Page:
It will be ancient history by the time you read this, but I’ve just ticked one item off my bucket list: to drive a Ford Mustang. My mind keeps replaying a blow-by-blow account of the past 12 hours, even as I amble down a Cape Town International Airport skywalk towards a flight that will dump me back into reality in two hours time. As I flop down into a window seat, the last words to myself before I doze off are: “Now for the Porsche 911 GT2 RS . . .”.
Here’s what transpired earlier in the day:
That morning, invited by Ford SA to drive the 2016 Ford Mustang, I’m filled with thoughts of Eleanor: that 1965 Fastback that stole the show on the Nicolas Cage movie Gone in 60 Seconds.
I also think back to my younger days at home, glued to a VHS playback, excited by the famed car-chase scene in Bullitt. Hollywood heartthrob Steve McQueen at the helm of a Ford Mustang is pursued by a bunch of baddies. The crooks aren’t doing shabbily themselves, in an equally iconic and bad ass Dodge Charger. The chase wreaks havoc on San Francisco’s streets – both cars getting crossed in drifts, and many moments are spent airborne, including dropping a hub cap in one of the scenes.
It’s youthful fantasy all over again, and the fleet of colourful Mustangs lined up at the Bay Hotel in Camps Bay, has the hooligan inside me raging to get out to smoke this beautiful collection of Fastbacks and cabrios.
A mixture of thoughts swirl in my mind at this point. There is great sense of occasion about this start to the day, but mostly I think of my late grandfather – a bona fide petrolhead, whose list of cars owned in his lifetime includes a Ford Impala Coupe, an Alfa Romeo Guilia and of course, this, a long-nosed, late seventies model Ford Mustang.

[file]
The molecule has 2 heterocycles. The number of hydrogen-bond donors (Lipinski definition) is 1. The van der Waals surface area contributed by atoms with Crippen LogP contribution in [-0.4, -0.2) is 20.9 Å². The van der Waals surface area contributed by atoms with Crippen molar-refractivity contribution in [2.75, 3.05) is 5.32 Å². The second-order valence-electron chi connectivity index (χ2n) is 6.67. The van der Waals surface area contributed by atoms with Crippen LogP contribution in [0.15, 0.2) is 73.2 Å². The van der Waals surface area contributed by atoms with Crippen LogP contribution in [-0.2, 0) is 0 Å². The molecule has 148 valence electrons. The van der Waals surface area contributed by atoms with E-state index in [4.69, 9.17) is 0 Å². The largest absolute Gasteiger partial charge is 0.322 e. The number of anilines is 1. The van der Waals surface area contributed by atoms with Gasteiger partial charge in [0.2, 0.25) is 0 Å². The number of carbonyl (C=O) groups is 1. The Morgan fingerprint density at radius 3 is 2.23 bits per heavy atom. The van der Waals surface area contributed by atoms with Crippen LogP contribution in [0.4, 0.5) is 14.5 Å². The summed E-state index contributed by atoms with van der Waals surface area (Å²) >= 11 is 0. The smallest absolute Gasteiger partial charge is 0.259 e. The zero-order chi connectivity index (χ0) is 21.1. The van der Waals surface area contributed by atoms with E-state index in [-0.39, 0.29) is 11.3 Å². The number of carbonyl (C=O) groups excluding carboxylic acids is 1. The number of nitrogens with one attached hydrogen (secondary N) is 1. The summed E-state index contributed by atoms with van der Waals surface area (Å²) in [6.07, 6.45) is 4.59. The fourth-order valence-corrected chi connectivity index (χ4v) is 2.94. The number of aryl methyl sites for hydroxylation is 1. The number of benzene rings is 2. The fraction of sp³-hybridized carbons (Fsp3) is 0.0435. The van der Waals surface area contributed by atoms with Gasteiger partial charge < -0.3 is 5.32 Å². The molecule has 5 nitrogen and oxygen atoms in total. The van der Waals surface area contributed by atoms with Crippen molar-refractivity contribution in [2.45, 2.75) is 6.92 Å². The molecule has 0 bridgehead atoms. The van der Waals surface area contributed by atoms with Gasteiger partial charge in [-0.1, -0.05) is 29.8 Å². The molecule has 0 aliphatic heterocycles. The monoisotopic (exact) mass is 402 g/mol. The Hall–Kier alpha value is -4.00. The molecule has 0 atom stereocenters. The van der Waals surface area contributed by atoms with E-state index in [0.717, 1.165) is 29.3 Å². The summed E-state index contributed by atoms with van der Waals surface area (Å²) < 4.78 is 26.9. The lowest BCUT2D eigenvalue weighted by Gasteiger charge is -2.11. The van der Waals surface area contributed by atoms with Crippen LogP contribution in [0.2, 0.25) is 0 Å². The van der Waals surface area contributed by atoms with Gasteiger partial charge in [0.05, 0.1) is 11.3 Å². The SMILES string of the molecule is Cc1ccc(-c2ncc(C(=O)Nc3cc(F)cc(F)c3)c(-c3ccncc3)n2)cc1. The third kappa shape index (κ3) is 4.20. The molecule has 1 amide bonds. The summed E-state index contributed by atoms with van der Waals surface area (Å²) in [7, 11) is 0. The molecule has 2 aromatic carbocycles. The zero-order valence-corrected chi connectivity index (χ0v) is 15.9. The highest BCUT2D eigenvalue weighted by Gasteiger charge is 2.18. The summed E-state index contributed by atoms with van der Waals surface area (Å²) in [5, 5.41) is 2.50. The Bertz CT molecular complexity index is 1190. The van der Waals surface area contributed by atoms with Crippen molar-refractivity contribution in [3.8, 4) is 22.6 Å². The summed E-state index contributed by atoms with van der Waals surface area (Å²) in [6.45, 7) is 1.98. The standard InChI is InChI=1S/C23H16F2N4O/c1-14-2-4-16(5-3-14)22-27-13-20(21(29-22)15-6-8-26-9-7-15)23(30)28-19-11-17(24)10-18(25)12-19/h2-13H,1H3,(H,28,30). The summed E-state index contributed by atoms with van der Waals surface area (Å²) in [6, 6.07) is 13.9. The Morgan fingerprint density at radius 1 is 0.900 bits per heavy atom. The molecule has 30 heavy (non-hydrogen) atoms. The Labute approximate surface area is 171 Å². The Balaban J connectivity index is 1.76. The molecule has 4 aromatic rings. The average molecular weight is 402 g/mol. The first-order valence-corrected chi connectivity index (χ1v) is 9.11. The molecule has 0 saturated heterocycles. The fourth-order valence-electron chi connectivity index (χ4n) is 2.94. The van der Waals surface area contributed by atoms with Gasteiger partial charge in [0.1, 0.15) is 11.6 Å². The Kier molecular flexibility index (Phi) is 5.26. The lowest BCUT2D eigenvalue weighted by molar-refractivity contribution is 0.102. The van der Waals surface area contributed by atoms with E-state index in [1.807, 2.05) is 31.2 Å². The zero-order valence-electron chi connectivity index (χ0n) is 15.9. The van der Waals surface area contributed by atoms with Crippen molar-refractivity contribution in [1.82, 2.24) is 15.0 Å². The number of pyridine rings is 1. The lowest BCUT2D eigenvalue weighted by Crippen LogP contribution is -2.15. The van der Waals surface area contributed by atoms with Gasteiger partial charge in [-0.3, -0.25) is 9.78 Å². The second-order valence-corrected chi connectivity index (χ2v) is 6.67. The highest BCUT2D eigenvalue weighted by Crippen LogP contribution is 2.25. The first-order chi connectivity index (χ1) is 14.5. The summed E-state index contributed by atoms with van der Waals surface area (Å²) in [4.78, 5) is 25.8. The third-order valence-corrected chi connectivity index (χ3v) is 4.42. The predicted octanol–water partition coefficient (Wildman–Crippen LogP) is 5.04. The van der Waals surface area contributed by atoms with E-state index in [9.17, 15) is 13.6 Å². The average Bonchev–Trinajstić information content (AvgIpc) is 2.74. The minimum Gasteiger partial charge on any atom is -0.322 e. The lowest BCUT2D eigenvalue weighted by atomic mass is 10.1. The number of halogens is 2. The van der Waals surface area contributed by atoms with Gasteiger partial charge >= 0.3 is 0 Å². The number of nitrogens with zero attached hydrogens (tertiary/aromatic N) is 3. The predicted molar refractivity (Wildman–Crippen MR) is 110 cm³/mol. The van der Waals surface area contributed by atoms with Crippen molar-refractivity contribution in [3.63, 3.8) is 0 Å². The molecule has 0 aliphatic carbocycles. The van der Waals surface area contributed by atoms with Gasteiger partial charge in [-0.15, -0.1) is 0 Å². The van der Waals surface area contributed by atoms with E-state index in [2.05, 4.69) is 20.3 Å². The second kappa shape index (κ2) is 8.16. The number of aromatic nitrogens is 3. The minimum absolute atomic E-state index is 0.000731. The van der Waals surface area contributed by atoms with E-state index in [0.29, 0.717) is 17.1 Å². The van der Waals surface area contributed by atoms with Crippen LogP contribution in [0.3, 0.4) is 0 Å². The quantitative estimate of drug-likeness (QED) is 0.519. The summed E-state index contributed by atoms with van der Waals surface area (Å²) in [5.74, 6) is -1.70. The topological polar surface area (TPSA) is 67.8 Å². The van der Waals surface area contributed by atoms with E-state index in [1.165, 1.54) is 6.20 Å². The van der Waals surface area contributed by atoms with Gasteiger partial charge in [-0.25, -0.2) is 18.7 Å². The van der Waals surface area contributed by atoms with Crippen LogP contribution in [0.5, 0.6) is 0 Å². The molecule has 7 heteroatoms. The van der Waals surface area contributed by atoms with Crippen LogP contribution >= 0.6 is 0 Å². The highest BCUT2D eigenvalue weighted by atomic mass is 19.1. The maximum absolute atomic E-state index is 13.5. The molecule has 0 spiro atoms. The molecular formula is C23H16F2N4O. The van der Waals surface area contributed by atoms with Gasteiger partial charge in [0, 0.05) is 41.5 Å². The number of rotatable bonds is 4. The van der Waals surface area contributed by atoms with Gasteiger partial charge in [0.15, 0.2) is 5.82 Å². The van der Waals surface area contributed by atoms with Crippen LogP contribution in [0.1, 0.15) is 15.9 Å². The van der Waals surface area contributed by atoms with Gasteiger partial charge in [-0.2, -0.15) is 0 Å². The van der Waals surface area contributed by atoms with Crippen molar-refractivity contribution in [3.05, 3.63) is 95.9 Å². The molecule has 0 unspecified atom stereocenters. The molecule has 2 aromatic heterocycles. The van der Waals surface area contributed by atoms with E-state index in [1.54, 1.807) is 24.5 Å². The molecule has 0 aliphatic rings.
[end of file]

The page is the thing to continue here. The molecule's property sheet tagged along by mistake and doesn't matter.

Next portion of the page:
A four-cylinder engine convertible is not how I pictured my first ever swing of a real Mustang’s tiller, but here it is, its aggressive new face staring back at me. It has to be said that the way Ford has successfully captured the classic lines of the ’65 Mustang on this new version is amazing. No time to waste though. I peel off its roof to the demands of a crisp Camps Bay morning and point it left towards one of the Cape’s most famous roads. Along the way, I initiate myself with the convertible. It is surprisingly spacious inside, larger in fact than the coupes it competes with price-wise.
Surrounding furnishings reveal that Ford wanted to capture days gone by with a largely stark dashboard. The steering wheel also tips a hat to its forebearers in styling, and most of the bits that could have required separate buttons during the 60s are now hidden in digital togs and a touch-screen interface. It’s also roomy enough to satisfy practicality. But before I could develop a feel for where many items are placed, my formal thoughts are rudely interrupted by the magnificent valleys in the area.
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